Letter Bomb in Germany Puts US Banks on 'High Alert'

The CEO of a top German bank received a letter bomb on Wednesday causing the New York City Police Department to alert banks in America’s financial capital to beware of potential hazards coming from the mail.

The letter was addressed to 63-year-old Josef Ackermann, chief of Deutsche Bank and symbol of capitalism in the Western European country.

Deutsche Bank confirmed reports that it received a “suspicious package” and said that police have successfully deactivated the bomb and taken over the investigation.

It is unclear who sent the explosive devise to Ackermann.

The letter arrived around 1 p.m. local time and was detected following a routine X-ray screening in the mailroom of the bank at its Frankfort headquarters.

No one was injured from the fully functioning bomb that carried a return address from the European Central Bank, also located in Frankfurt.

The bomb scare has put New York financial institutions on high alert.

NYPD officials are warning all New York banks to take precautions and vamp up security.

Deutsche Bank locations around the city will see heightened security and the intelligence community is working in conjunction with law enforcement to make sure that banks and financial institutions in the city take necessary precautions.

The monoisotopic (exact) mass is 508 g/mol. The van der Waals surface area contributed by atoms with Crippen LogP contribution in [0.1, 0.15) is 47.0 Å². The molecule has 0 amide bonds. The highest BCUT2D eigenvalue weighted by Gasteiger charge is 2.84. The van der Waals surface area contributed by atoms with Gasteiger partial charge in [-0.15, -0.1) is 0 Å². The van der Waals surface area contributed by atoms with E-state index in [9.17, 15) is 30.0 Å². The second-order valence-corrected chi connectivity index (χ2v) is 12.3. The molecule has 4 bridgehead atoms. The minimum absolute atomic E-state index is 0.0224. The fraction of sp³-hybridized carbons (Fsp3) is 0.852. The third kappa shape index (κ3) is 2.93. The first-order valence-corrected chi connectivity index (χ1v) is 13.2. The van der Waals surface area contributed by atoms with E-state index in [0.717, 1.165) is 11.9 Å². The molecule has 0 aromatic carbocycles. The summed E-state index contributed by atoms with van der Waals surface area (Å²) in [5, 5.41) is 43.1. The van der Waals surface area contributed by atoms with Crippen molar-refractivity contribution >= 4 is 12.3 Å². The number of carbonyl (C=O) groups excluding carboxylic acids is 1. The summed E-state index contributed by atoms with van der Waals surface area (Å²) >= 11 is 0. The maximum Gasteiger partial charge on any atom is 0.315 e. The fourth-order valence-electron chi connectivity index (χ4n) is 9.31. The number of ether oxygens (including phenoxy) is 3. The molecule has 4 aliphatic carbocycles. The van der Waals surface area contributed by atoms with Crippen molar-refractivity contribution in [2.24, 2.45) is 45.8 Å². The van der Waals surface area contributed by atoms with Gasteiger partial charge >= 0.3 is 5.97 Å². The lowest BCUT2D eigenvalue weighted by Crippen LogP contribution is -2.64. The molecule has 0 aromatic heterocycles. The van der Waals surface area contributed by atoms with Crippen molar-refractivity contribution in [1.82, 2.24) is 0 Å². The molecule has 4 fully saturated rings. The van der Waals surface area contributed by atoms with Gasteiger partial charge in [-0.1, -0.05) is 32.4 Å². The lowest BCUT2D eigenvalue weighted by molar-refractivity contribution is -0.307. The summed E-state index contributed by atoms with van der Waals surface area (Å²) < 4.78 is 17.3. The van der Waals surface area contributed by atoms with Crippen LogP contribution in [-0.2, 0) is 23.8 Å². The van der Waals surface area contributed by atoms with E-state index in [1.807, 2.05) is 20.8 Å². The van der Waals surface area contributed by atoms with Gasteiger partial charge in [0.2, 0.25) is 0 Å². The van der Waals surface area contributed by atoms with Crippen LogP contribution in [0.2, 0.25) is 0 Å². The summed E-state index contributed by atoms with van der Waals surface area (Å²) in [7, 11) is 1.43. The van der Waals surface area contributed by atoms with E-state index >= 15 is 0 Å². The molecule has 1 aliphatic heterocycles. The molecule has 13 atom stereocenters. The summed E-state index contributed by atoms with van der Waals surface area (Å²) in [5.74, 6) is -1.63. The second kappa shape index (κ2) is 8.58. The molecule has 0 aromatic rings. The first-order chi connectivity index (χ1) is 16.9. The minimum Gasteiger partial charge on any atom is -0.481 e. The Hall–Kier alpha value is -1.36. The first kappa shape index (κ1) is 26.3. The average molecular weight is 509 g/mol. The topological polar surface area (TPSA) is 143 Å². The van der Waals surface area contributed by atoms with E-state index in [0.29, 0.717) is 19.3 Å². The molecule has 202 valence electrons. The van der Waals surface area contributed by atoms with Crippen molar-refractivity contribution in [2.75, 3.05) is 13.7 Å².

NYPD spokesman Paul Browne advised the private security managers from the Shield group, which has 10,000 members, to be “extra careful” of suspicious packages from the mail.

The police department also dispatched patrols to bank offices around the city on Wednesday “solely as a precaution.”

“The FBI’s Joint Terrorist Task Force is working with German authorities to assess the incident in Frankfurt and any potential threat to facilities or people here,” said spokesman James Margolin of the Federal Bureau of Investigation in New York.

"There is no specific threat to New York associated with the incident at this time," Margolin added.